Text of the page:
Picking a JavaScript Panel Framework


This post was originally sent as a response to Jeff Houde, the developer of wcDocker, who asked why I didn't pick his framework.

Initially when I set out to find a framework to create web-based game development tools, I found DockSpawn and wcDocker. DockSpawn had a better first impression, which I will credit to a fairly pretty website that has code examples and documentation, as well as the framework being easier on the eyes. I also like the panel docking that closely resembles Visual Studio.

I ultimately made the decision to use wcDocker over DockSpawn because you were still actively developing (the last update to DockSpawn was in February 2014) and because I have more experience with Javascript over Dart. Also I wanted to experiment using Bower for developing a project, and integrating that into wcDocker so that I could see how Bower works from both the perspective of a package developer and a package consumer sounded like a perfect setup.

And it was a perfect setup! I got to see and fiddle with the internals of wcDocker, and help clean it up where I could. Figuring out how to "modify" another script (jQuery-contextMenu) without actually touching the source was a great lesson, albeit it one that I had to rely on my friend Danny Shumway to help solve. So good times, let's build with wcDocker using Bower.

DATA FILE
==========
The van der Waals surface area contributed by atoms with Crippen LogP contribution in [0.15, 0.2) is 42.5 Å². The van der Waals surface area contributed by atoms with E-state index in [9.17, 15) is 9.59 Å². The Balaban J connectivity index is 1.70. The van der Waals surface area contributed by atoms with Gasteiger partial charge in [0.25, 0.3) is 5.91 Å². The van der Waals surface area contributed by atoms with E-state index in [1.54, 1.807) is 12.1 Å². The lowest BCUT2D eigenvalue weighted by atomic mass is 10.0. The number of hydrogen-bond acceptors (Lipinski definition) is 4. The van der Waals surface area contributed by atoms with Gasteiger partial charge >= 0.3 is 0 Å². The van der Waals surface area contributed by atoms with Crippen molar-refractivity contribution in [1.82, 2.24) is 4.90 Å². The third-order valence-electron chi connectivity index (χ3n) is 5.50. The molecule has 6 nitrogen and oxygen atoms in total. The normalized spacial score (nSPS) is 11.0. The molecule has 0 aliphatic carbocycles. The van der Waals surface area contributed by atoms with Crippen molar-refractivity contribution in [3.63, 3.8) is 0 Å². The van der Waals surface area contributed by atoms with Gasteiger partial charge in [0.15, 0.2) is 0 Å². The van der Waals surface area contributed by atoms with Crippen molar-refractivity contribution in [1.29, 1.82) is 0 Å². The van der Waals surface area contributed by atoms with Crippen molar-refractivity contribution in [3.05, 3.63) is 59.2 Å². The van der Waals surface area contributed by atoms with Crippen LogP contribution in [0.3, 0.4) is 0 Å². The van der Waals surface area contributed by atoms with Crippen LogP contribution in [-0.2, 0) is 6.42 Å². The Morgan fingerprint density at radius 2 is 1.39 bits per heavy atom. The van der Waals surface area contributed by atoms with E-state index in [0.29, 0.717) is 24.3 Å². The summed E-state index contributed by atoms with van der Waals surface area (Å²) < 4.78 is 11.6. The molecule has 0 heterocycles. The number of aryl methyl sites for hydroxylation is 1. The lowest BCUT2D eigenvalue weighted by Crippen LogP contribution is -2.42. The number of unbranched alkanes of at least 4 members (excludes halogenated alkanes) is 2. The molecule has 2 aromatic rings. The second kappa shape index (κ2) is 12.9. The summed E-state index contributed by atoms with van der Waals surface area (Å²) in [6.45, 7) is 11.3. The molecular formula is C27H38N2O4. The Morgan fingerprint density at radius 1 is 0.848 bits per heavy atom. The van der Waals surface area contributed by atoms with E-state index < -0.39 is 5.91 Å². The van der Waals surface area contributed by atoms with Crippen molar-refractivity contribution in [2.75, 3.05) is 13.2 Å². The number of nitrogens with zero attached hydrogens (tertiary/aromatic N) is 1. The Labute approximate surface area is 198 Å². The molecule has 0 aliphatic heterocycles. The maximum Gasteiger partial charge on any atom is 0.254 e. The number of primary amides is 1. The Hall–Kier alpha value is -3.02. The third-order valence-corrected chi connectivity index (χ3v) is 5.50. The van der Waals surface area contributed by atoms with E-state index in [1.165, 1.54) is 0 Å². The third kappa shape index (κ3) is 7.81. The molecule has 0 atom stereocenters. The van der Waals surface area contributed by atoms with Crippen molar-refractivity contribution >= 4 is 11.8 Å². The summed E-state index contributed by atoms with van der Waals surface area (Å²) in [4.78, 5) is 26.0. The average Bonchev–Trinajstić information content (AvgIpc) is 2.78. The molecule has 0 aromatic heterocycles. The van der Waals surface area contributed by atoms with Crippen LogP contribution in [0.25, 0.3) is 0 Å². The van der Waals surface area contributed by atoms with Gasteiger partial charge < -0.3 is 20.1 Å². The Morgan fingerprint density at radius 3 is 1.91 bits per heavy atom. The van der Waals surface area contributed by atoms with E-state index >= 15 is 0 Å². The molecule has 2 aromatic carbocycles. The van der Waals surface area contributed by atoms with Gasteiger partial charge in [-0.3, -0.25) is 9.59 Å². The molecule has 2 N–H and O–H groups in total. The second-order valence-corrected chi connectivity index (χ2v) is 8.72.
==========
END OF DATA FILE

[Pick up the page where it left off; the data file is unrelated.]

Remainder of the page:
Then Golden Layout appeared on Hacker News. I hadn't done anything more than combining wcDocker and React on my own project, so I was still at a point where I could switch frameworks. Both frameworks are trying to solve the same problem, but Golden Layout had examples, tutorials, documentation on top of being in active development, looking as pretty as DockSpawn, and having (somewhat) cleaner code structure for developers. I was concerned that the project wasn't hosted anywhere but his own website, but he began hosting on Github shortly thereafter. I am still concerned that he is using a Creative Commons license on his code, as that is unexplored legal grounds. Concern aside, I chose what I thought was the best framework available at the time.


Thanks for reading. If you want to chat about this article, hit me up on Twitter.